Where Lake County is spending $134 million this year to fix roads, or even narrow them
Winter finally is in the rearview mirror, and so begins another season Lake County drivers would prefer to avoid.
Road construction season is resuming after a tough winter, with $134 million in projects planned this year by the Lake County Division of Transportation.
The 2019 program carries a higher dollar value than the last two years' programs and includes the traditional mix of road widening, intersection improvements, culvert replacements, resurfacing and affiliated projects such as sidewalks.
But there are some differences, including the county's sixth roundabout and an inaugural "road diet" project.
"We're in the second year of some really big projects and the first year of some really big projects," Glenn Petko, engineer of construction for LCDOT, said of the added spending.
Four projects started in 2018 are expected to be completed this year: Old McHenry Road in downtown Long Grove, the Wilson/Nippersink intersection near Round Lake, and Quentin Road widening in Kildeer and Lake Zurich.
The Millburn Bypass of Route 45 in Old Mill Creek and Lindenhurst, a state project being funded by Lake County, also is in its second year and expected to be finished.
Those four projects total $46.2 million, with costs being carried over from last year and included in the 2019 program. The 2017 program was $94 million and 2018 was $100 million, according to Petko.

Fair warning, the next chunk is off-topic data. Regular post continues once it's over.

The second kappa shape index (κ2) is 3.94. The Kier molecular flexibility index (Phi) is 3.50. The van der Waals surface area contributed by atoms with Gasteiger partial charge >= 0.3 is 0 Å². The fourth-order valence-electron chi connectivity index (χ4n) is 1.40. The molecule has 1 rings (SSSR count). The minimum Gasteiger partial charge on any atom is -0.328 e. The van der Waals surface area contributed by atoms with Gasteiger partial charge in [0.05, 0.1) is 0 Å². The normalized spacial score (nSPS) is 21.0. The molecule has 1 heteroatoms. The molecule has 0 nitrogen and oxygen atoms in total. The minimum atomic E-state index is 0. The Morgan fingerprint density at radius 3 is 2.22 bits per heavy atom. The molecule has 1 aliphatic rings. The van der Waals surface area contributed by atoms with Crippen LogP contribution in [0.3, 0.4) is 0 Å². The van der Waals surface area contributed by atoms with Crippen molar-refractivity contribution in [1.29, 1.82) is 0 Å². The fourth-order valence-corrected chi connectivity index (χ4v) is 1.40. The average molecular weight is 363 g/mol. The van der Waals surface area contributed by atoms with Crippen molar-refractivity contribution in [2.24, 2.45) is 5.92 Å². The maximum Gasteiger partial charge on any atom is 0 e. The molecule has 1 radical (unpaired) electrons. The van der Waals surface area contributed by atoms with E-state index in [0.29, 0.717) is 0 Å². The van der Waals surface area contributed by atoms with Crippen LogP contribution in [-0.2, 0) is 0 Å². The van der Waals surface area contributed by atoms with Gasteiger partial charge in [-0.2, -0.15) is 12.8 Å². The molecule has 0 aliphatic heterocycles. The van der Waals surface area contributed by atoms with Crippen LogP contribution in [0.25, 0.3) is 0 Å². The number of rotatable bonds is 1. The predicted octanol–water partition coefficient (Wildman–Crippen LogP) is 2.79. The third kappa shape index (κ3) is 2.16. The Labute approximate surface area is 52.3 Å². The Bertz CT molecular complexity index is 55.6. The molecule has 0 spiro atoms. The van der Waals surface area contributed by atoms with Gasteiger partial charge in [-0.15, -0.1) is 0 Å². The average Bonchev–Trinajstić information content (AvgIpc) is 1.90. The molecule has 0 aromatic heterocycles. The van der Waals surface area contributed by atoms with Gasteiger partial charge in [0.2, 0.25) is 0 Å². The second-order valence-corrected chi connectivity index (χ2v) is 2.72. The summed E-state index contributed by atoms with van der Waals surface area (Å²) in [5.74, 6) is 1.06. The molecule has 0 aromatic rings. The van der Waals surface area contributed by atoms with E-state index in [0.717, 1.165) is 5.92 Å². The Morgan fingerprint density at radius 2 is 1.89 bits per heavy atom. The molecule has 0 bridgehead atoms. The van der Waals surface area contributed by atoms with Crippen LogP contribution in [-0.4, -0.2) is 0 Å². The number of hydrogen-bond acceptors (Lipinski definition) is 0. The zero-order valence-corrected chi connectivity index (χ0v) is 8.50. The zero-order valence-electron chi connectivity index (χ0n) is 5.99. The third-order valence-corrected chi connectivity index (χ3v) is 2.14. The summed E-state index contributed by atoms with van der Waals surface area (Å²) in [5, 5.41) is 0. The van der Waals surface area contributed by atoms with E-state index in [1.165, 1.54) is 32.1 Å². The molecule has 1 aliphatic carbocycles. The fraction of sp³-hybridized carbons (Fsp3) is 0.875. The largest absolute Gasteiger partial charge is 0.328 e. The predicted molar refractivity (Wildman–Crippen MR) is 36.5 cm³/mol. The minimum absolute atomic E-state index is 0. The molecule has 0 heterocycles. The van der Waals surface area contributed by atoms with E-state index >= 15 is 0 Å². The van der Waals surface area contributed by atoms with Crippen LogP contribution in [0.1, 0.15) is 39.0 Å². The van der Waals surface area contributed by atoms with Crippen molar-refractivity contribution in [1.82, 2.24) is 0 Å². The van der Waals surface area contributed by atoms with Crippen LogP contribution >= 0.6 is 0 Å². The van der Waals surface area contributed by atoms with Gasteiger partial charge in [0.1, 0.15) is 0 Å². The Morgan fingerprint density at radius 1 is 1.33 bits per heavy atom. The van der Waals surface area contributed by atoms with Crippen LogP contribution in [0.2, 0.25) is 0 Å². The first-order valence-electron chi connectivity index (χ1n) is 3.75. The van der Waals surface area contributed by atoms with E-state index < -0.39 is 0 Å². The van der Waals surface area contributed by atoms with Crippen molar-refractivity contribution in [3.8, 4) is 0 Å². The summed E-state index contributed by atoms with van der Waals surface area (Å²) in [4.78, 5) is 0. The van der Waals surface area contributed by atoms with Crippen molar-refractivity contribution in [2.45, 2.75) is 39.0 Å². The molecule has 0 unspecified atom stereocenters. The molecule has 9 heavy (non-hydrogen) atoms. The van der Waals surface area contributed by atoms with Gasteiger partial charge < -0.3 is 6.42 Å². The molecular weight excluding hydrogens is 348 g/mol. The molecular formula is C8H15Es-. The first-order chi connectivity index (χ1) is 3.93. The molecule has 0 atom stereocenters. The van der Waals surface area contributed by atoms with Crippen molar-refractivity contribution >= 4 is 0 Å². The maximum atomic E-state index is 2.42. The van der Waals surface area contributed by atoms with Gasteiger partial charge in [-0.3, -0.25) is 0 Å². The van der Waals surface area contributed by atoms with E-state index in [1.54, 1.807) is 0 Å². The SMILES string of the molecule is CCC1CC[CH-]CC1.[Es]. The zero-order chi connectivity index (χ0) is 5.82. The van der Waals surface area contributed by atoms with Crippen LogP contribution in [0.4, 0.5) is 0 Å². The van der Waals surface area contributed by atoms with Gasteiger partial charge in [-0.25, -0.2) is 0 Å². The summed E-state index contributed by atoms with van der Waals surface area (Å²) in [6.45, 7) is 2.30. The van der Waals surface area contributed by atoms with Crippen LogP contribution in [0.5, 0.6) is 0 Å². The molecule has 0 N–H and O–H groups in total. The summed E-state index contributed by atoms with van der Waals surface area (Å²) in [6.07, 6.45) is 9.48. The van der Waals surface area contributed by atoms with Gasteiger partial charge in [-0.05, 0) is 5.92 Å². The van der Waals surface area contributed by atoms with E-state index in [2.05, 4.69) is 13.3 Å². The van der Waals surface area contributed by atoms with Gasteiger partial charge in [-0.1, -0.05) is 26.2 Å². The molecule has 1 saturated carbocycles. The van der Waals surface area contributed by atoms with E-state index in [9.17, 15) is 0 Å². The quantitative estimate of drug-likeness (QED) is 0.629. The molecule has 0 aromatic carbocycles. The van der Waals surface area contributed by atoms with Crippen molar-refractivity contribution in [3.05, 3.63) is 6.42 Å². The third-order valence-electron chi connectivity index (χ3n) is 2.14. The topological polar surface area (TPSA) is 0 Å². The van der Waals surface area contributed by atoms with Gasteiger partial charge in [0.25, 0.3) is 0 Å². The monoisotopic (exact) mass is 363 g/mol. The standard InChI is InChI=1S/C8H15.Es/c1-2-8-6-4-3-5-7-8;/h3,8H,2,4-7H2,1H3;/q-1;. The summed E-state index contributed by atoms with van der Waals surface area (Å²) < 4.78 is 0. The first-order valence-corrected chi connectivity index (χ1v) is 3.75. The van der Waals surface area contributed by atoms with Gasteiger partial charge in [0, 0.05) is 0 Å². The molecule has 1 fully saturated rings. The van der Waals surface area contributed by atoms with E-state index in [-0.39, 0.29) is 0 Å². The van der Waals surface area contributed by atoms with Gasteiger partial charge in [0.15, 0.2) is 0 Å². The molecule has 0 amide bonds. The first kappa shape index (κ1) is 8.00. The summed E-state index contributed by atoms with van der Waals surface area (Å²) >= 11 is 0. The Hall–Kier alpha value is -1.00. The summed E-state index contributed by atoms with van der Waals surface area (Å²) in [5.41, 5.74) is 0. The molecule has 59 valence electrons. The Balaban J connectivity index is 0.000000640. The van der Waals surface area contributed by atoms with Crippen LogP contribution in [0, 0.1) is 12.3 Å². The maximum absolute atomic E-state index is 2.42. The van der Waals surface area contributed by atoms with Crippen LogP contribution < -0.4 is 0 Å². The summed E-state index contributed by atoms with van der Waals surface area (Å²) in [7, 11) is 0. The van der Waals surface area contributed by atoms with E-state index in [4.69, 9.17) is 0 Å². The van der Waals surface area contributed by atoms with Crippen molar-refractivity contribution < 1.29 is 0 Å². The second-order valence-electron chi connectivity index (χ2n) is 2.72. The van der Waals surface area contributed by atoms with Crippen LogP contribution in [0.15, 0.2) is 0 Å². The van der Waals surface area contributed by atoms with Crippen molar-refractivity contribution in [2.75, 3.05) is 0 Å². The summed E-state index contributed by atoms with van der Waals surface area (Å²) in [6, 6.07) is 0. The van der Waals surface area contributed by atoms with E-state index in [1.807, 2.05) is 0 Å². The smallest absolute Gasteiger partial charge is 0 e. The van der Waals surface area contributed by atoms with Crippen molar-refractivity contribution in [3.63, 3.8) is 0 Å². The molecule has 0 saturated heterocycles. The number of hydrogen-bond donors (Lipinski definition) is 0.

The 2019 plan also features 22 new projects including the reconstruction and widening of Weiland Road from near Lake-Cook Road to south of Deerfield Parkway in Buffalo Grove, adding turn lanes at Hunt Club Road and Route 132 (Grand Avenue) in Gurnee, and adding dual left-turn lanes from southbound Route 12 to eastbound Old McHenry Road near Hawthorn Woods.
For the first time, LCDOT has included a "road diet" project in the annual program. A 1.8-mile-long, four-lane stretch of 14th Street from Green Bay Road (Route 131) to Jackson Street in North Chicago and Waukegan will be reduced to three lanes -- one through lane in each direction and a center turn lane.
Traffic volume no longer supports four lanes, Petko said. Reducing the pavement will improve safety and make room for a sidewalk on the south side and a bike path on the north side, he said.
A continuous trail connection between the Greenbelt Forest Preserve and Robert McClory bike path, and the conversion of a four-way stop intersection at Dugdale Street to a roundabout are part of the $16.5 million project.
Lake County Board Chairwoman Sandy Hart said investing in transportation improves the quality of life for residents and contributes to economic development.
"We are investing more than $500 million in the transportation system over the next six years, which includes bike paths and other nonmotorized investments, not just roads," she said.
Many of the projects have individual websites that can be found by clocking the "Construction" tab on the LCDOT's main site, www.lakecountyil.gov/191/Transportation. They include timelines, updates, project background and photos.
"The bigger the project the more information that's out there," Petko said. "A lot of times, things have been in the works for many years."